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Monday, February 06, 2017

opal-d3 for in-browser data visualization with ruby

Ruby has always been the best language for server-side programming, but then if you want to do any dynamic front-end functionality your choices were mostly the awful javascript or one of compile-to-javascript languages like coffeescript, which were just borderline tolerable at best.

Opal tries to fix all such problems this by compiling ruby directly into javascript. It has adequate javascript interoperability, so you can use existing javascript libraries with it, but it's often fairly awkward and non-idiomatic, negating a lot of value of using superior language.

With opal-d3 I made intuitive ruby opal interface to D3 data-driver document visualization library. It's a great fit, as ruby is a great language for extracting and processing data, so it makes little sense to leave it for another language just for the final visualization step.

To use it, just gem install opal-d3. The gem includes example sinatra app.

What works and what doesn't

About 60% of D3 functionality is supported with nice ruby wrappers, including:
  • arrays
  • axes
  • collections
  • colors
  • delimiter-separated values
  • easings
  • number formats
  • interpolators
  • paths
  • polygons
  • quad trees
  • random numbers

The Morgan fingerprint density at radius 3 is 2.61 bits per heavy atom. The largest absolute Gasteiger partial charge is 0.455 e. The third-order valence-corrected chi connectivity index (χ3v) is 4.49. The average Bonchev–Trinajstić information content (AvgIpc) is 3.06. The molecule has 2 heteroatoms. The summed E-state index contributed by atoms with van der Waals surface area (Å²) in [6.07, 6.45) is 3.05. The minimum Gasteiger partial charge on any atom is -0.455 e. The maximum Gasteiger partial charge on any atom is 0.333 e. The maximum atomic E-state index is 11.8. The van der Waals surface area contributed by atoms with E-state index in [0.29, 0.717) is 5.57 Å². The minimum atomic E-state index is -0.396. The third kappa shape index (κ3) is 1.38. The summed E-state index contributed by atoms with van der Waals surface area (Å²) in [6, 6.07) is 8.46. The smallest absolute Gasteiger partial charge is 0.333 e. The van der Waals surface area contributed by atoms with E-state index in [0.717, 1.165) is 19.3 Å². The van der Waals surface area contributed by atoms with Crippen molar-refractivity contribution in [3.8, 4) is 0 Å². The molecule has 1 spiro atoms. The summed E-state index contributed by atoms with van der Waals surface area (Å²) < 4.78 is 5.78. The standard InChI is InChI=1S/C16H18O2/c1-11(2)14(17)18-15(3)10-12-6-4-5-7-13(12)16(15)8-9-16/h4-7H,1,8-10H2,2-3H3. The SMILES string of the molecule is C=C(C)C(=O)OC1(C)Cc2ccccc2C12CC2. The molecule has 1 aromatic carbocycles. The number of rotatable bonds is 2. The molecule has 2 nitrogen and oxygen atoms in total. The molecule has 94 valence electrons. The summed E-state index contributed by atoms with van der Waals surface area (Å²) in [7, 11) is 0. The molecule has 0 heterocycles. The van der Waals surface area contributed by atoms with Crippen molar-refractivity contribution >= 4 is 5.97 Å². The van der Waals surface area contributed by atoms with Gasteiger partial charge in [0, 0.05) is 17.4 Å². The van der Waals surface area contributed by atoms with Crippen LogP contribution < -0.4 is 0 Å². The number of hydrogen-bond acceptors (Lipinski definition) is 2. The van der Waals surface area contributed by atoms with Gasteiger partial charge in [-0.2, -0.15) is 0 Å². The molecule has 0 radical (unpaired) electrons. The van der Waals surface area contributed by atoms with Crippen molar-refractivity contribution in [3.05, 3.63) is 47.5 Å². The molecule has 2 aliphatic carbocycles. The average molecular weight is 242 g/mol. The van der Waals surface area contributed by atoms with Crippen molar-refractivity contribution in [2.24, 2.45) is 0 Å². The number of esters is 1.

• scales
  • selections
  • shapes
  • time formats
  • time intervals
The following parts of D3 are not supported yet. Of course you can still access them with somewhat low-level code:
  • brushes
  • chords
  • dispatches
  • dragging
  • forces
  • geographies
  • hierarchies
  • queues
  • requests
  • timers
  • transitions
  • voronoi diagrams
  • zooming

See it in action

I included a bunch of sample visualizations with the gem, which you can also view here.

Future work

Pull requests most welcome. If you're interested in helping, some ideas are:

It would be nice to have the remaining functionality - especially geographic code, and also wrappers for any popular D3 plugins.

The interface tries to follows intuitive ruby style as much as possible, but there are some cases where it's not clear what would be the right way. I don't expect any major API changes, but some minor bits could change.

It should generally be clear what ruby equivalent is, and there's plenty of specs and a bunch of examples in demo app, but there's no comprehensive documentation or tutorials as such.

It would be good to just include more examples showcasing various included functionality - sort of like d3.js's homepage has. Especially examples showing dynamic interaction are lacking.

If it becomes popular, the project could definitely use some better kind of home page on github pages.

Unlike coffeescript which is pretty much free, opal comes with performance cost. opal-d3 right now doesn't try to minimize it, so it would be nice to have some benchmarks, and make sure it doesn't do anything unnecessarily costly.

Included example sinatra app could definitely use source maps and in-browser ruby console for editing code without reloading.

In case of trouble

If you have any questions, feel free to contact me over email, github, twitter, or whichever medium you find convenient.

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